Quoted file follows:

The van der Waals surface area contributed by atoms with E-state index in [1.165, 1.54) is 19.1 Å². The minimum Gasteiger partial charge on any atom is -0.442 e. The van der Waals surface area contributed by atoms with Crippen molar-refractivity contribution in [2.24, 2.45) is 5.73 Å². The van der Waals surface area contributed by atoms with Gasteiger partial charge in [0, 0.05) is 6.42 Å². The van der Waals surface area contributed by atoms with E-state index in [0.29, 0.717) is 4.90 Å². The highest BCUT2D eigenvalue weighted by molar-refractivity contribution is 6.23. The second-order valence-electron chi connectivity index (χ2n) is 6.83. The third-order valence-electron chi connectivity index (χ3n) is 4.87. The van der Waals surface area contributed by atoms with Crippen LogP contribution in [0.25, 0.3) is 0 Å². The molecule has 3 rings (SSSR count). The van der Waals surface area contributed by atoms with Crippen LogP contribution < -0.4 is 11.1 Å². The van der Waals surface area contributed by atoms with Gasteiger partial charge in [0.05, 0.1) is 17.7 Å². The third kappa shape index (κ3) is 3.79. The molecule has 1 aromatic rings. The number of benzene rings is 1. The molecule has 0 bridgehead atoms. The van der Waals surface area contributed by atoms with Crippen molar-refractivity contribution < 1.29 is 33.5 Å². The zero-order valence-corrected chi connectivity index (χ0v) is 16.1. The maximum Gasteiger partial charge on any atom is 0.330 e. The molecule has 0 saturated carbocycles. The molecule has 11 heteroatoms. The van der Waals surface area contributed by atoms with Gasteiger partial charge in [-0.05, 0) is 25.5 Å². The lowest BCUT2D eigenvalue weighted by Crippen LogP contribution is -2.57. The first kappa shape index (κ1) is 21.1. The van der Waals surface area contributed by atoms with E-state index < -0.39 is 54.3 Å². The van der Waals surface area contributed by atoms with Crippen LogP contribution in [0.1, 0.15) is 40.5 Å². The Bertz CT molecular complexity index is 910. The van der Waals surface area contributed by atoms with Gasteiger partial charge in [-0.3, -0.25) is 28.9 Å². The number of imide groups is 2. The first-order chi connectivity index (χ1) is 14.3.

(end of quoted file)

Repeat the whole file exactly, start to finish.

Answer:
The van der Waals surface area contributed by atoms with E-state index in [1.165, 1.54) is 19.1 Å². The minimum Gasteiger partial charge on any atom is -0.442 e. The van der Waals surface area contributed by atoms with Crippen molar-refractivity contribution in [2.24, 2.45) is 5.73 Å². The van der Waals surface area contributed by atoms with Gasteiger partial charge in [0, 0.05) is 6.42 Å². The van der Waals surface area contributed by atoms with E-state index in [0.29, 0.717) is 4.90 Å². The highest BCUT2D eigenvalue weighted by molar-refractivity contribution is 6.23. The second-order valence-electron chi connectivity index (χ2n) is 6.83. The third-order valence-electron chi connectivity index (χ3n) is 4.87. The van der Waals surface area contributed by atoms with Crippen LogP contribution in [0.25, 0.3) is 0 Å². The molecule has 3 rings (SSSR count). The van der Waals surface area contributed by atoms with Crippen LogP contribution < -0.4 is 11.1 Å². The van der Waals surface area contributed by atoms with Gasteiger partial charge in [0.05, 0.1) is 17.7 Å². The third kappa shape index (κ3) is 3.79. The molecule has 1 aromatic rings. The number of benzene rings is 1. The molecule has 0 bridgehead atoms. The van der Waals surface area contributed by atoms with Crippen molar-refractivity contribution < 1.29 is 33.5 Å². The zero-order valence-corrected chi connectivity index (χ0v) is 16.1. The maximum Gasteiger partial charge on any atom is 0.330 e. The molecule has 0 saturated carbocycles. The molecule has 11 heteroatoms. The van der Waals surface area contributed by atoms with Gasteiger partial charge in [-0.05, 0) is 25.5 Å². The lowest BCUT2D eigenvalue weighted by Crippen LogP contribution is -2.57. The first kappa shape index (κ1) is 21.1. The van der Waals surface area contributed by atoms with E-state index < -0.39 is 54.3 Å². The van der Waals surface area contributed by atoms with Crippen LogP contribution in [0.1, 0.15) is 40.5 Å². The Bertz CT molecular complexity index is 910. The van der Waals surface area contributed by atoms with Gasteiger partial charge in [-0.3, -0.25) is 28.9 Å². The number of imide groups is 2. The first-order chi connectivity index (χ1) is 14.3.